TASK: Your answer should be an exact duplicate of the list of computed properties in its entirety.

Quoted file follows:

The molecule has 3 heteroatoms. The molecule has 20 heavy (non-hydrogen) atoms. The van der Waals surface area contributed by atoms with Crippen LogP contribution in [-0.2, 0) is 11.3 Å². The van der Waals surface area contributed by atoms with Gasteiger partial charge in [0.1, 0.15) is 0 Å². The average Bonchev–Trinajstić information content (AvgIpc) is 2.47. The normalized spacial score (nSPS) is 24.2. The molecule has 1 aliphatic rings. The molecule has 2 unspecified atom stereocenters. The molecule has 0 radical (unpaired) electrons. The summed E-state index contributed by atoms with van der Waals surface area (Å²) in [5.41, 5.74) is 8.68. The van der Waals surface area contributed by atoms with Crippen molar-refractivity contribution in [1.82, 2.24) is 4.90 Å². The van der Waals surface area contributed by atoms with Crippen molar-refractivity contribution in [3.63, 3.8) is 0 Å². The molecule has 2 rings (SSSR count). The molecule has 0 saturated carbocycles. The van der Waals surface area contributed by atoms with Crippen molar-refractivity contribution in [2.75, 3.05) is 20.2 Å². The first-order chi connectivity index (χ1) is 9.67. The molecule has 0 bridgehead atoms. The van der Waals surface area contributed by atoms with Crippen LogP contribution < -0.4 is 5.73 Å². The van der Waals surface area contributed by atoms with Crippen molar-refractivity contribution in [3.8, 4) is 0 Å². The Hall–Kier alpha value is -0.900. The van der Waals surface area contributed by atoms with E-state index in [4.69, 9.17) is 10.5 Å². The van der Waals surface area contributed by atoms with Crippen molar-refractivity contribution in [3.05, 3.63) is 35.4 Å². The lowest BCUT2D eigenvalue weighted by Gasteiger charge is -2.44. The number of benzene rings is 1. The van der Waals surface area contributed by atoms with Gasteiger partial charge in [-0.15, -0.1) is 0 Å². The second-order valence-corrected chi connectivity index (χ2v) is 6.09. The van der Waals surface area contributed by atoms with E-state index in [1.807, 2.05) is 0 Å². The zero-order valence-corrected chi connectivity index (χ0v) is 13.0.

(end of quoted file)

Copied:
The molecule has 3 heteroatoms. The molecule has 20 heavy (non-hydrogen) atoms. The van der Waals surface area contributed by atoms with Crippen LogP contribution in [-0.2, 0) is 11.3 Å². The van der Waals surface area contributed by atoms with Gasteiger partial charge in [0.1, 0.15) is 0 Å². The average Bonchev–Trinajstić information content (AvgIpc) is 2.47. The normalized spacial score (nSPS) is 24.2. The molecule has 1 aliphatic rings. The molecule has 2 unspecified atom stereocenters. The molecule has 0 radical (unpaired) electrons. The summed E-state index contributed by atoms with van der Waals surface area (Å²) in [5.41, 5.74) is 8.68. The van der Waals surface area contributed by atoms with Crippen molar-refractivity contribution in [1.82, 2.24) is 4.90 Å². The van der Waals surface area contributed by atoms with Crippen molar-refractivity contribution in [3.63, 3.8) is 0 Å². The molecule has 2 rings (SSSR count). The molecule has 0 saturated carbocycles. The van der Waals surface area contributed by atoms with Crippen molar-refractivity contribution in [2.75, 3.05) is 20.2 Å². The first-order chi connectivity index (χ1) is 9.67. The molecule has 0 bridgehead atoms. The van der Waals surface area contributed by atoms with Crippen LogP contribution < -0.4 is 5.73 Å². The van der Waals surface area contributed by atoms with Crippen molar-refractivity contribution in [3.8, 4) is 0 Å². The Hall–Kier alpha value is -0.900. The van der Waals surface area contributed by atoms with E-state index in [4.69, 9.17) is 10.5 Å². The van der Waals surface area contributed by atoms with Crippen molar-refractivity contribution in [3.05, 3.63) is 35.4 Å². The lowest BCUT2D eigenvalue weighted by Gasteiger charge is -2.44. The number of benzene rings is 1. The van der Waals surface area contributed by atoms with Gasteiger partial charge in [-0.15, -0.1) is 0 Å². The second-order valence-corrected chi connectivity index (χ2v) is 6.09. The van der Waals surface area contributed by atoms with E-state index in [1.807, 2.05) is 0 Å². The zero-order valence-corrected chi connectivity index (χ0v) is 13.0.